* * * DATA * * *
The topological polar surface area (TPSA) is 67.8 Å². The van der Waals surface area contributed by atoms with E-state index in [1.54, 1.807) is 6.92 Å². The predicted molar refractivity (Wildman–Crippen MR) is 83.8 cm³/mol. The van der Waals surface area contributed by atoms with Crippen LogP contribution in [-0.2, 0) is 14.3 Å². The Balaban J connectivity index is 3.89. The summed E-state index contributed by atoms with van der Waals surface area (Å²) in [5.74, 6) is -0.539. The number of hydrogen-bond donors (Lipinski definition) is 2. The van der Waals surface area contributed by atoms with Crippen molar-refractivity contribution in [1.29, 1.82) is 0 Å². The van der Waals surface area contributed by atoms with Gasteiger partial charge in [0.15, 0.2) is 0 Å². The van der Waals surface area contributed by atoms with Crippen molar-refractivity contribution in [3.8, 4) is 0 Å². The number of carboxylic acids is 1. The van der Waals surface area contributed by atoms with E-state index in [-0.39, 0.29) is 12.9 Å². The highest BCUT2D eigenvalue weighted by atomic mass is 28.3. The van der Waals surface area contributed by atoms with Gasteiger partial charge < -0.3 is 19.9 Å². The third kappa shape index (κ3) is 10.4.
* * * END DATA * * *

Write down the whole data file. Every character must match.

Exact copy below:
The topological polar surface area (TPSA) is 67.8 Å². The van der Waals surface area contributed by atoms with E-state index in [1.54, 1.807) is 6.92 Å². The predicted molar refractivity (Wildman–Crippen MR) is 83.8 cm³/mol. The van der Waals surface area contributed by atoms with Crippen LogP contribution in [-0.2, 0) is 14.3 Å². The Balaban J connectivity index is 3.89. The summed E-state index contributed by atoms with van der Waals surface area (Å²) in [5.74, 6) is -0.539. The number of hydrogen-bond donors (Lipinski definition) is 2. The van der Waals surface area contributed by atoms with Crippen molar-refractivity contribution in [1.29, 1.82) is 0 Å². The van der Waals surface area contributed by atoms with Gasteiger partial charge in [0.15, 0.2) is 0 Å². The van der Waals surface area contributed by atoms with Crippen molar-refractivity contribution in [3.8, 4) is 0 Å². The number of carboxylic acids is 1. The van der Waals surface area contributed by atoms with E-state index in [-0.39, 0.29) is 12.9 Å². The highest BCUT2D eigenvalue weighted by atomic mass is 28.3. The van der Waals surface area contributed by atoms with Gasteiger partial charge < -0.3 is 19.9 Å². The third kappa shape index (κ3) is 10.4.